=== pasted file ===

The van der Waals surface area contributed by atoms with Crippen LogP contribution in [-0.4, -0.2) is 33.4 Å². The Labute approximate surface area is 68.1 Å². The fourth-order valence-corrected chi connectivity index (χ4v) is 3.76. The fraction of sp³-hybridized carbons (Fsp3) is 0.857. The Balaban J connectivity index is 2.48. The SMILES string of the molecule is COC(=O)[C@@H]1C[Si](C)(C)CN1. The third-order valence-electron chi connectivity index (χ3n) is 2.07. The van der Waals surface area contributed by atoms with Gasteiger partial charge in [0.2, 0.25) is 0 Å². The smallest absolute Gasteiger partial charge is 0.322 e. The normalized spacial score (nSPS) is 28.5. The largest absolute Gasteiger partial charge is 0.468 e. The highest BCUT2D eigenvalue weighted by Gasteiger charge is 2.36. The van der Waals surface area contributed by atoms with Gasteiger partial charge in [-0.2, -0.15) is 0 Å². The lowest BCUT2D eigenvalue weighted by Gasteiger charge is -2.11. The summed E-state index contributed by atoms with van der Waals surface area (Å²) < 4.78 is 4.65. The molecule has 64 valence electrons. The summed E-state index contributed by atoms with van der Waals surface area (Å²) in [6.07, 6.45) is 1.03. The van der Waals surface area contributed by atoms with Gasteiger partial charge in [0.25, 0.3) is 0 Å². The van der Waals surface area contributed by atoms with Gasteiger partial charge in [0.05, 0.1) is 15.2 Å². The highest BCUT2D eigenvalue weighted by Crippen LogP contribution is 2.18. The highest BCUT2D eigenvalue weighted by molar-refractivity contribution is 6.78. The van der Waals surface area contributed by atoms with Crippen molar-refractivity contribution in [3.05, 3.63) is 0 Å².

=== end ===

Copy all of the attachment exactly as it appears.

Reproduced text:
The van der Waals surface area contributed by atoms with Crippen LogP contribution in [-0.4, -0.2) is 33.4 Å². The Labute approximate surface area is 68.1 Å². The fourth-order valence-corrected chi connectivity index (χ4v) is 3.76. The fraction of sp³-hybridized carbons (Fsp3) is 0.857. The Balaban J connectivity index is 2.48. The SMILES string of the molecule is COC(=O)[C@@H]1C[Si](C)(C)CN1. The third-order valence-electron chi connectivity index (χ3n) is 2.07. The van der Waals surface area contributed by atoms with Gasteiger partial charge in [0.2, 0.25) is 0 Å². The smallest absolute Gasteiger partial charge is 0.322 e. The normalized spacial score (nSPS) is 28.5. The largest absolute Gasteiger partial charge is 0.468 e. The highest BCUT2D eigenvalue weighted by Gasteiger charge is 2.36. The van der Waals surface area contributed by atoms with Gasteiger partial charge in [-0.2, -0.15) is 0 Å². The lowest BCUT2D eigenvalue weighted by Gasteiger charge is -2.11. The summed E-state index contributed by atoms with van der Waals surface area (Å²) < 4.78 is 4.65. The molecule has 64 valence electrons. The summed E-state index contributed by atoms with van der Waals surface area (Å²) in [6.07, 6.45) is 1.03. The van der Waals surface area contributed by atoms with Gasteiger partial charge in [0.25, 0.3) is 0 Å². The van der Waals surface area contributed by atoms with Gasteiger partial charge in [0.05, 0.1) is 15.2 Å². The highest BCUT2D eigenvalue weighted by Crippen LogP contribution is 2.18. The highest BCUT2D eigenvalue weighted by molar-refractivity contribution is 6.78. The van der Waals surface area contributed by atoms with Crippen molar-refractivity contribution in [3.05, 3.63) is 0 Å².